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21-year-old Pentagon documents leaker charged with violating the espionage act

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Massachusetts Air National Guardsman Jack Teixeira was arraigned Friday in Boston and charged with violating the espionage act.

National Review reports that FBI special agent, Patrick Lueckenhoff, told a federal judge there was probable cause to believe Teixeira had violated two parts of Title 18 of the federal code: Section 793, which falls under the Espionage Act, and Section 1924.

“The Espionage Act is a World War I-era law that criminalizes the mishandling of national-defense information that could be used to harm the United States or to aid a foreign adversary. It was enacted before the modern classification system for protecting government secrets, which distinguishes between secret and top secret documents, for example.”

National Review explains that the complaint says Teixeira posted the classified information as paragraphs of text at first. “However, by January 2023, he was posting photographs of the documents which appeared to have the classified markings of official U.S. government documents. The FBI interviewed a member of Teixeira’s online group, who explained one of the documents that was posted was a document which described the status of the Russia-Ukraine conflict, including troop movements. The user explained Teixeira became concerned he would be caught transcribing the documents at work, so he began to take them home to photograph.”

Under Section 793, Teixeira is accused of illegally retaining and transmitting information — a conviction carrying a prison sentence of up to 10 years per violation.

Teixeira is also accused of violating Section 1924, which  criminalizes the unauthorized removal and retention of classified documents or material. It is punished by a fine or a prison sentence of up to five years. This scope of this section does not extend to the act of giving the documents to other people, like under the Espionage Act.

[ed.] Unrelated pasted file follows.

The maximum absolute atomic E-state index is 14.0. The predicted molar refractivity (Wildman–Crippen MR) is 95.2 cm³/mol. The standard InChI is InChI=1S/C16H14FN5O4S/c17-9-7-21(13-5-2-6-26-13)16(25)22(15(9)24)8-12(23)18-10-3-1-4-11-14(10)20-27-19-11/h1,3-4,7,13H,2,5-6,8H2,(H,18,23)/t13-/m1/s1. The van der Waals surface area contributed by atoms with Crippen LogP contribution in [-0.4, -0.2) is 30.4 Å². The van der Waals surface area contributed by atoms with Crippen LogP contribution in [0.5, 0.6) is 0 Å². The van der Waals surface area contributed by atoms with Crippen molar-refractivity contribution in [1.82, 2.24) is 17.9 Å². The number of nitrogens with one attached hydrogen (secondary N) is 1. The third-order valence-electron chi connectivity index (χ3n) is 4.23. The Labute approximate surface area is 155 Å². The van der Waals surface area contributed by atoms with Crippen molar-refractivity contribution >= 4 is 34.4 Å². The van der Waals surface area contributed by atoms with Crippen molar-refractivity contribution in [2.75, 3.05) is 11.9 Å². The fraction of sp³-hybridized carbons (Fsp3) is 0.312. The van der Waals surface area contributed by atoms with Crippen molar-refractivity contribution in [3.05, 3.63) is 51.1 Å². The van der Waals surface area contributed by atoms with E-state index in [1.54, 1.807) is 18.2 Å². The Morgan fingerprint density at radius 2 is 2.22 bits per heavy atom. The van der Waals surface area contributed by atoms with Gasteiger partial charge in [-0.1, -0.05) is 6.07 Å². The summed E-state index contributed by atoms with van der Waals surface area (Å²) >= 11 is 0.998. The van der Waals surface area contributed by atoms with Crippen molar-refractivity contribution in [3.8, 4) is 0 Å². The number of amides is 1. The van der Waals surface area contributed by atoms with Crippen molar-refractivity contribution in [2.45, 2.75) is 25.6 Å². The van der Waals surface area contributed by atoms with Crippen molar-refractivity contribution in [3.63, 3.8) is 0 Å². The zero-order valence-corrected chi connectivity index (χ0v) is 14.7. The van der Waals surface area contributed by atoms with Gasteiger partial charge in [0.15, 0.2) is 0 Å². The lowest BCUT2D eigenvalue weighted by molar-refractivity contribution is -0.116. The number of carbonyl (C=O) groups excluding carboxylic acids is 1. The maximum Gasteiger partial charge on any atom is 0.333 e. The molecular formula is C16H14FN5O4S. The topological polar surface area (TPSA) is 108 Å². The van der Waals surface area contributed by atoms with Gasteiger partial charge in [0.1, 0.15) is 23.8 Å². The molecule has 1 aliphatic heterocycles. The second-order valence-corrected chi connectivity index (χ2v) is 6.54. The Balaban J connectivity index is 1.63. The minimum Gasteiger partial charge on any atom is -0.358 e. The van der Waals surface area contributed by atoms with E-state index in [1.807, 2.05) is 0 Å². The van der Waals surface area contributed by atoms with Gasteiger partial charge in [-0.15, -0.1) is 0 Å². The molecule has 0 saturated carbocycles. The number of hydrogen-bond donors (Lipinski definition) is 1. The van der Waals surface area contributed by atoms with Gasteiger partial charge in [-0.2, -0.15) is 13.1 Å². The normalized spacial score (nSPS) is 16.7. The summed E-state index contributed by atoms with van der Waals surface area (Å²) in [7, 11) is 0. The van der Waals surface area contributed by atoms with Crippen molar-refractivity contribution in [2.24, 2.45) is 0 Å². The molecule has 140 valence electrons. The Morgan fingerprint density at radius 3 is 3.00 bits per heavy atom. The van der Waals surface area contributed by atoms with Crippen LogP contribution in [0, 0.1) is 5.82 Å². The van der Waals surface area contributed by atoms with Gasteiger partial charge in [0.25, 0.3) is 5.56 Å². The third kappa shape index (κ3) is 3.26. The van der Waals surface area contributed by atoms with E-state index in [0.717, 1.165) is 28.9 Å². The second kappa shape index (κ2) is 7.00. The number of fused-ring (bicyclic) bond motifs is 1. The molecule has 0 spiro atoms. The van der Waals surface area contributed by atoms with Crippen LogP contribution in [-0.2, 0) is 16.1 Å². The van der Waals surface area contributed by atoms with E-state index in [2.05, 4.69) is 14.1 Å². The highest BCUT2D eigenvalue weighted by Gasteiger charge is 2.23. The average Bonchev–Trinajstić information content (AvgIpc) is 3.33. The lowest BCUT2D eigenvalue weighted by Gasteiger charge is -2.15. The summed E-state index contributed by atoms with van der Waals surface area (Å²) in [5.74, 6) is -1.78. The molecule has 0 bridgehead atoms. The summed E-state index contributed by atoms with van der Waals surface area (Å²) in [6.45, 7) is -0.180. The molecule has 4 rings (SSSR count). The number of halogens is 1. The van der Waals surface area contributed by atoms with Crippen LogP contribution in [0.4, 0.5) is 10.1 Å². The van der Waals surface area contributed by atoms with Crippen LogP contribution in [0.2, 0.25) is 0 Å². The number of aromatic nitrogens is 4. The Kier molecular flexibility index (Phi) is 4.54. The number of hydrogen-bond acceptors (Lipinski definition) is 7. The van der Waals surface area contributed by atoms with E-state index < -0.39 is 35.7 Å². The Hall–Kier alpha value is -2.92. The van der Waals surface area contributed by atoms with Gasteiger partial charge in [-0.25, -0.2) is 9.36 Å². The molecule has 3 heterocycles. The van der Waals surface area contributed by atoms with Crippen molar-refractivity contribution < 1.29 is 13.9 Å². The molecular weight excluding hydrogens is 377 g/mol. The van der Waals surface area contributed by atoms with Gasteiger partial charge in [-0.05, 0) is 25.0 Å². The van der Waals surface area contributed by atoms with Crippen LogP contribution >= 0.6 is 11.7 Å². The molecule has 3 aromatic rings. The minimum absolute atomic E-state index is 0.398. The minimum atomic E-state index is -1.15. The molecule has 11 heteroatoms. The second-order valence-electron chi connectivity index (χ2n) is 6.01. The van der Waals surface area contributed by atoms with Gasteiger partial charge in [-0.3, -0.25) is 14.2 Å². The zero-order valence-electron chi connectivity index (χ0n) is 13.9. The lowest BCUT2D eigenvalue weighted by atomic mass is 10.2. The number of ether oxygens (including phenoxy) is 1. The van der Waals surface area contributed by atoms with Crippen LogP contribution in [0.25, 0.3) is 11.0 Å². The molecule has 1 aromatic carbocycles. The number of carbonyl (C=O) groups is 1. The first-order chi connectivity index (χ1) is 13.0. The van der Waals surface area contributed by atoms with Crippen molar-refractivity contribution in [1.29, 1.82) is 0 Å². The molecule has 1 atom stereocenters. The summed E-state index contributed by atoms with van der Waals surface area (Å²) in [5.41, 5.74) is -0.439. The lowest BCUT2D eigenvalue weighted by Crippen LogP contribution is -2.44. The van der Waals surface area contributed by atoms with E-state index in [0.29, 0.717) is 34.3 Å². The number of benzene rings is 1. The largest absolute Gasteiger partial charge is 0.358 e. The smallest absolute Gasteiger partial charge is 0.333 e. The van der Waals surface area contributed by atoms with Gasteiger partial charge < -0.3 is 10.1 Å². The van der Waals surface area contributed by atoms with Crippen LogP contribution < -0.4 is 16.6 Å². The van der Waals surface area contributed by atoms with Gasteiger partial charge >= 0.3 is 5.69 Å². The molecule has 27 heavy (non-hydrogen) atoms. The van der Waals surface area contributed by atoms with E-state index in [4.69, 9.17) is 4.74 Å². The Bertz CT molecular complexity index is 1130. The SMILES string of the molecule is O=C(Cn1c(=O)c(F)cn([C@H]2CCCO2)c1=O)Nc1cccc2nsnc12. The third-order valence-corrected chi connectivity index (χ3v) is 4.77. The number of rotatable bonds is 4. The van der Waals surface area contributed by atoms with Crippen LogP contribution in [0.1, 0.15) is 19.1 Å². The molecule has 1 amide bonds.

However, Section 1924 does specifically refer to classified information, so prosecutors would have to prove to a jury that a mishandled file was classified.

“This is not just about taking home documents, that is of course itself illegal. This is about the transmission…of the documents,” attorney general Merrick Garland said Friday. “There are very serious penalties associated with that. We intend to send that message, how important it is to our national security.”

CONTINUE READING: National Review

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Elections

Venezuela’s communist president punishing Biden admin by halting flights of migrants being repatriated from U.S.

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Venezuela is pushing around the Biden administration by halting flights of migrants being repatriated from the U.S. and Mexico. According to U.S. officials, Venezuela’s communist President Nicolas Maduro is breaking a deal with the United States, which was a “key instrument for the Biden administration to halt illegal migration from the communist South American country” reports ADN America.

Reportedly the “halt in flights came as part of a Venezuelan measure after the White House reinstated some economic sanctions it had lifted against its oil and gas industry as part of a gesture to move the country toward democratic elections.”

Washington has since accused Caracas of following through with its promises to ease pressure and intimidation tactics against opposition candidates, such as the country’s prized Unity candidate, Maria Corina Machado, ADN America adds.

“Corina Machado obtained an impressive 72% level of support, marking a milestone as the candidate with greatest support in the history of the country before elections.” ADN has published several reports outlining the crack downs, kidnappings of opposition candidate campaign workers and intimidation tactics.

In addition to breaking its promises to observe democratic principles for free and fair elections, Venezuela has also asserted a claim it has a right to invade its oil rich neighbor, Guyana, sparking further concerns within the Pentagon and State Department.

According to U.S. officials who spoke to The Wall Street Journal, chances of reigniting the agreement are slim and relations between both sides continue to slip into a dark chasm. “Increased deportations and containing the surge of migrants from Venezuela, the third-largest nationality after Mexico and Guatemala, could have helped ease some of the pressure on Biden, whose poll ratings have been sliding ahead of November’s presidential election, partly because of the immigration issue,” the Journal reported.

The U.S. has so far repatriated about 1,800 Venezuelans on 15 flights since the October agreement was brokered, a sliver of the migrants who have penetrated the southwest border during the Biden era.

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